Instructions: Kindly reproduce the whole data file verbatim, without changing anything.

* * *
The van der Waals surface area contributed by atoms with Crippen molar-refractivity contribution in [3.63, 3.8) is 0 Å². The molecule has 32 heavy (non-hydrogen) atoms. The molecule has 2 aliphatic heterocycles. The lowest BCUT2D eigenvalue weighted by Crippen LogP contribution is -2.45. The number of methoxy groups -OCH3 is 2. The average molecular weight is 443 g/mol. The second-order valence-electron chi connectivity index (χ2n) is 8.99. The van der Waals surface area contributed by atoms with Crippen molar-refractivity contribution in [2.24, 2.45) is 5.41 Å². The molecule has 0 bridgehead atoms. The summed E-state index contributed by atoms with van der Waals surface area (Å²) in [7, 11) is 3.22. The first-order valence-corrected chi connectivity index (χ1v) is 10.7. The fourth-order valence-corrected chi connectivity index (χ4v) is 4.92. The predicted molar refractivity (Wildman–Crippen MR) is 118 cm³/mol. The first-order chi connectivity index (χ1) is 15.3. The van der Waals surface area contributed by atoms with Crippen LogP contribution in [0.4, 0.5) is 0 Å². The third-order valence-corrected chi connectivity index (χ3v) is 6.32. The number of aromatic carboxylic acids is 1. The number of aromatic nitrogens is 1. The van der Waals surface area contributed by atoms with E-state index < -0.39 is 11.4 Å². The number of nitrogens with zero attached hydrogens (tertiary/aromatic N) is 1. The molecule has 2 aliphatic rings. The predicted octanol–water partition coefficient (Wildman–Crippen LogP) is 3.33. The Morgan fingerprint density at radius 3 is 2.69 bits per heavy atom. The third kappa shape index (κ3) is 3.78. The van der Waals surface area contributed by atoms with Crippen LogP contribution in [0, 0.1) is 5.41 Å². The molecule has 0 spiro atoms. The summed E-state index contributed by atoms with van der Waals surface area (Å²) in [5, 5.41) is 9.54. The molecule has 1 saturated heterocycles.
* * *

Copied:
The van der Waals surface area contributed by atoms with Crippen molar-refractivity contribution in [3.63, 3.8) is 0 Å². The molecule has 32 heavy (non-hydrogen) atoms. The molecule has 2 aliphatic heterocycles. The lowest BCUT2D eigenvalue weighted by Crippen LogP contribution is -2.45. The number of methoxy groups -OCH3 is 2. The average molecular weight is 443 g/mol. The second-order valence-electron chi connectivity index (χ2n) is 8.99. The van der Waals surface area contributed by atoms with Crippen molar-refractivity contribution in [2.24, 2.45) is 5.41 Å². The molecule has 0 bridgehead atoms. The summed E-state index contributed by atoms with van der Waals surface area (Å²) in [7, 11) is 3.22. The first-order valence-corrected chi connectivity index (χ1v) is 10.7. The fourth-order valence-corrected chi connectivity index (χ4v) is 4.92. The predicted molar refractivity (Wildman–Crippen MR) is 118 cm³/mol. The first-order chi connectivity index (χ1) is 15.3. The van der Waals surface area contributed by atoms with Crippen LogP contribution in [0.4, 0.5) is 0 Å². The third-order valence-corrected chi connectivity index (χ3v) is 6.32. The number of aromatic carboxylic acids is 1. The number of aromatic nitrogens is 1. The van der Waals surface area contributed by atoms with E-state index < -0.39 is 11.4 Å². The number of nitrogens with zero attached hydrogens (tertiary/aromatic N) is 1. The molecule has 2 aliphatic rings. The predicted octanol–water partition coefficient (Wildman–Crippen LogP) is 3.33. The Morgan fingerprint density at radius 3 is 2.69 bits per heavy atom. The third kappa shape index (κ3) is 3.78. The van der Waals surface area contributed by atoms with Crippen LogP contribution in [0, 0.1) is 5.41 Å². The molecule has 0 spiro atoms. The summed E-state index contributed by atoms with van der Waals surface area (Å²) in [5, 5.41) is 9.54. The molecule has 1 saturated heterocycles.